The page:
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What's special about China's ultra-long special treasury bonds

Xinhua | Updated: 2024-05-21 15:07

BEIJING - With the issuance of the year's first batch of its 1-trillion-yuan ($141 billion) ultra-long special treasury bonds, China has moved to leverage the rarely-used fiscal policy to consolidate growth momentum from a long-term perspective.

As Premier Li Qiang noted, the move aims to support the implementation of major national strategies and build up security capacity in key areas.

Candidate projects supported by the bonds are yet to be confirmed, but the key areas have been announced.

Projects of quality

Zheng Shanjie, director of the National Development and Reform Commission, unveiled a list of the fields to be supported, which include science and technology innovation, integrated urban-rural development, coordinated regional development, food and energy security, and high-quality population growth.

According to experts, this represents a stark contrast compared to previous issuances.

China's first three issuances of special treasury bonds were all out of the need to deal with specific urgent risks and challenges, said Wen Bin, chief economist at China Minsheng Bank. For example, in 1998, it was to replenish bank capital in response to the 1997 Asian financial crisis and the deterioration of the asset quality of domestic commercial banks, while the goal in 2020 was to cope with the negative impact of the epidemic on the economy, according to Wen.

China issued new special treasury bonds in 1998, 2007 and 2020 separately. Of the total issuance, 39.8 percent, or 1.12 trillion yuan ($157.7 billion) are ultra-long, according to a research note co-authored by Wen with his colleagues Sun Ying and Han Sida.

The primary focus of the latest issuance, the fourth of its kind, is to advance Chinese modernization, promote high-quality development and seize the initiative in development, Li said during a video conference.

Local governments are actively aligning with policy support by fostering suitable projects. Following the video conference, Wang Hao, governor of East China's Zhejiang province, convened a work conference on the same day, urging the expedited establishment of a candidate project pool related to major national strategies and key areas highlighted by the premier.

Wang instructed the provincial government to meticulously plan to secure "big, sound and high-quality" projects in areas such as scientific and technological innovations, future-oriented industries, and urban-rural integration.

Significance and effects

Insiders believe that the issuance of ultra-long special treasury bonds is an important part of this year's proactive fiscal policies, which will help boost market confidence and expectations, and better support economic development.

Lian Ping, president of China Chief Economist Forum, said that ultra-long special treasury bonds can stimulate current investment and consumption, lay a solid foundation for long-term high-quality development, offer respite to local government finances, and bring multifaceted benefits.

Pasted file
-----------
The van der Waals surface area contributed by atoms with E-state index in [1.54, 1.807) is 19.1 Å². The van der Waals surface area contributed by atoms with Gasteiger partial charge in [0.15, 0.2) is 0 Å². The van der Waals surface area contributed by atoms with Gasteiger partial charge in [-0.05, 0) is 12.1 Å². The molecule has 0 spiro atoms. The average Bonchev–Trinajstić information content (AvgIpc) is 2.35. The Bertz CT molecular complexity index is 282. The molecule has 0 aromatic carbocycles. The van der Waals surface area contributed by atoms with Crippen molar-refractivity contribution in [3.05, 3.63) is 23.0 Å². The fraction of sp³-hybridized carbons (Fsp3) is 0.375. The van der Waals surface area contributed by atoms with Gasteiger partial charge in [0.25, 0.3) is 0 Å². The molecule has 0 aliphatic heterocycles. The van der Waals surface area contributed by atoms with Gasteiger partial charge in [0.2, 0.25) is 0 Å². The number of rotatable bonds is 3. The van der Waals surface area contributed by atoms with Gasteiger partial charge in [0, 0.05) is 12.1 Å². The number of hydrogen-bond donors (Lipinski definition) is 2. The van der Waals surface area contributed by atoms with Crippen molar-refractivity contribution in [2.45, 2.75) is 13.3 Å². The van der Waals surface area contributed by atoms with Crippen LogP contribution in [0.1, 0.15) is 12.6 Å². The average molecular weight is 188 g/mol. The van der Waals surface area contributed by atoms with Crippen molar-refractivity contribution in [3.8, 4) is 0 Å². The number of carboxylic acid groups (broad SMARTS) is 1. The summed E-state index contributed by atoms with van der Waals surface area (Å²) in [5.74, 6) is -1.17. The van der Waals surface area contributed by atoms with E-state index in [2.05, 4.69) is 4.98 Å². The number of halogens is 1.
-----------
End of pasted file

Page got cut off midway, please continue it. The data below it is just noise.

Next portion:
"The ultra-long special treasury bonds will not be included in the budget deficit, and can be issued at an appropriate time based on market and economic conditions under the trend of moderately increasing leverage of the central government to ensure flexibility," said Bruce Pang, the Greater China chief economist of JLL, a real estate and investment management services firm.

"The ultra-long special treasury bonds are more flexible in project approval, issuance and use," said Zhang Jun, chief economist of China Galaxy Securities. "Compared with ordinary government bonds, such bonds can ease the pressure of short-to-medium-term debt repayment, and trade time for space to solve the imbalance between economic development and local debt."

Yao Yang, dean of the National School of Development, Peking University, noted that the issuance of the ultra-long special treasury bonds could help boost confidence in various aspects. "If the funds can be used to support local government operations, it will also help improve the business environment."

"From the perspective of investors, such an arrangement can stabilize market expectations, particularly regarding market interest rates, thus contributing to the stability of the financial market," said Wen Laicheng, a professor at the Central University of Finance and Economics, noting that despite the slight scarcity of 50-year bonds, the Ministry of Finance has announced specific issuance dates, with 20-year and 30-year treasury bonds available almost every month.

"Driven by these special treasury bonds, the scale of government borrowing has further expanded this year, requiring the central bank to create a good liquidity environment, so as not to harm the stable operation of the banking system and bring 'crowding-out effect' to private investment," said Ma Guangrong, vice dean of School of Finance at Renmin University of China.

Ultra-long special treasury bonds typically refer to those with a tenor of more than 10 years. This year, China plans to start the issuance of such bonds with terms of 20 years, 30 years and 50 years on May 24, May 17 and June 14, respectively. The issuance of the last batch of these bonds will be completed by mid-November.

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